Month: August 2015

Dealing with a Dual Diagnosis

What a lot of people don’t realize is that more often than not mental illnesses like to stick together. It’s actually really likely for a person to have more than one mental illness, and many illnesses have overlapping symptoms. For example, many people with anxiety also suffer from depression and people with OCD can often have panic attacks. I’m one of the many people that have not one, but two mental illnesses: depression, which I talk about openly, and conversion disorder, which I still try very hard to hide.

Many people don’t understand conversion disorder. Simply put, it’s when my brain converts some sort of psychological “trauma” or stress into physical symptoms. This doesn’t mean that physical symptoms of conversion disorder are somehow less real, but it just means it has a different cause.

For me, my conversion disorder manifests itself in a number of ways that lead to other health problems. I am mainly affected by psychogenic non-epileptic seizures. That means that sometimes I lose complete control over my body, and every part of me convulses and shakes. Most of the time, I’ll end up losing feeling in at least one of my limbs or body parts and have to patiently wait for sensation to return. Other times I’ll forget where I am or my vision will become blurry. Though I’m not constantly having these seizures, I have tremors almost every day and deal with consequences of my muscles being so fatigued. Simple tasks like tying my shoes or buttoning up a shirt or rolling up my sleeves become really difficult. For the past three years, my ability to write has deteriorated to the point that I hardly write and prefer to type. I’ve had days where I can’t walk properly because my ankles will lock in weird positions, or my muscles are so tight that even small movements can be excruciating.

I hope that by being open about the struggles I face almost daily, people will understand that mental illnesses can be a very physical thing. And just because sometimes they’re not visible or noticeable doesn’t mean they are any less real. Getting a diagnosis for my conversion disorder was especially hard because there were unexplainable physical symptoms that didn’t make sense. Many medical professionals thought I was making up my struggles or looking for attention. They couldn’t have been further from the truth.

Most people haven’t heard of conversion disorder since it isn’t nearly as common as depression or anxiety, but it is a huge part of my life. I found a video the other day about someone whose story is quite similar to mine, and wanted to share it in case someone is interested in learning a bit more about this confusing and mysterious illness.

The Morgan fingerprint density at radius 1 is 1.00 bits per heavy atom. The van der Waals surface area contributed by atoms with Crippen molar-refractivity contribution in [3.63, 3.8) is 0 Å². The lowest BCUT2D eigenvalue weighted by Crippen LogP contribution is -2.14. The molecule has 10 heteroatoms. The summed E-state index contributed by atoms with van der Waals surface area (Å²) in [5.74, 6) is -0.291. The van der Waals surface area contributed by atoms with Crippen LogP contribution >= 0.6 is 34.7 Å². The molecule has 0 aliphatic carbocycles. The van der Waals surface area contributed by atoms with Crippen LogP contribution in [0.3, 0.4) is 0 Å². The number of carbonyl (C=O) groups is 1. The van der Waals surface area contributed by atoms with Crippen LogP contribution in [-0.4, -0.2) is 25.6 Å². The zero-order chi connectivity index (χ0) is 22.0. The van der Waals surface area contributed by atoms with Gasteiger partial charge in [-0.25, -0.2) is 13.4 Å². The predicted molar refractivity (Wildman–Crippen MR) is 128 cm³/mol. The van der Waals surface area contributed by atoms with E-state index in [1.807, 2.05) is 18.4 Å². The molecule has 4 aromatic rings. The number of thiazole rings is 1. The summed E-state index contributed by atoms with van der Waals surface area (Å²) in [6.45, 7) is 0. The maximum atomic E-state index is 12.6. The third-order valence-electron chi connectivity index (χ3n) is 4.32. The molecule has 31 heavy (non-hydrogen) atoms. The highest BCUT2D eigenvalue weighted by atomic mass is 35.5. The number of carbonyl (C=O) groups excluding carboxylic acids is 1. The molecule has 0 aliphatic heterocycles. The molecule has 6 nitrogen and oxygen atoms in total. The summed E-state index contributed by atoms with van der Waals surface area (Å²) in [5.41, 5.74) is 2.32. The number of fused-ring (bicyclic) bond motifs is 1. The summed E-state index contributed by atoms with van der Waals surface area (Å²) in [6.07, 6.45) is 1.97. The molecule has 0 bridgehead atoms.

The video is a little long, but it’s definitely worth a watch if you have the time.

Conversion Disorder can be really scary and painful, especially because I have minimal memory of what happens during my seizures and have no control over what happens to my body. It takes a lot of patience that I sometimes don’t have, and it can be difficult to accept there are simple things I can’t always do. Ultimately, I still feel very blessed that I’m doing alright and am learning new ways to deal with my challenges every day.

Keep Surviving by Living.

Advertisements

You Are Still Here

I’ve talked many times about how recovery is an ongoing process – there’s ups and downs, and the only consistent part about my mental illness is that it’s inconsistent. Sometimes I’m lucky enough to forget that I have a mental illness, but there are still many reminders along the way. I think most people, myself included, get so caught up with our lives, our responsibilities, our obligations that we begin to forget how to take care of ourselves. We don’t allow ourselves those necessary moments where we slow down and take in the day. I always like to push myself harder than I sometimes should, commit to more than I should, and use my stubborn determination to remove the word “no” from my vocabulary. I asked myself why I do it. Why do I put myself through so much when it’s clearly a bad idea? Why can’t I cut myself a bit of slack and take a moment to just do nothing? I’m not sure I have an answer, but I think it has something to do with wanting to be in every moment, and not miss out on anything. In the worst of my mental health struggles, I felt myself slipping away and missing out on some of the best times of my life. I don’t want to slip away.

I visited the Aga Khan Museum the other day, and was amazed by the peace and stillness of the park. I didn’t have to be running around doing a bunch of things; I could just be. It was a feeling I’ve felt guilty for wanting but it was something I desperately needed. Sometimes you need a break from the craziness of every day life and the struggles that come with it.

I’m certainly not very educated when it comes to art, and though I appreciate museums and exhibits, I’m hardly ever impacted by pieces. Then, I saw one piece that I couldn’t stop admiring. In one of the exhibits is a small mirror. I didn’t think much of it, assuming it was one of those overrated and meaningless pieces that I didn’t quite understand. I moved closer to the mirror, and when I stood in the mirror staring at my reflection I noticed four words etched into the glass.

You Are Still Here.

Seeing those words over my reflection in the mirror hit me harder than I expected, and forced me to stop and remember that I’m still here. I’m here. I’ve been through hell and back, but I’m still here. The blurb next to the mirror spoke of the piece’s commentary on struggle and loss, and the idea that no matter what there can still be hope.

So for anyone struggling with their mental health, or feeling like they’re slipping away and becoming invisible like I feel all too often, never forget that you’re still here.

Keep Surviving by Living.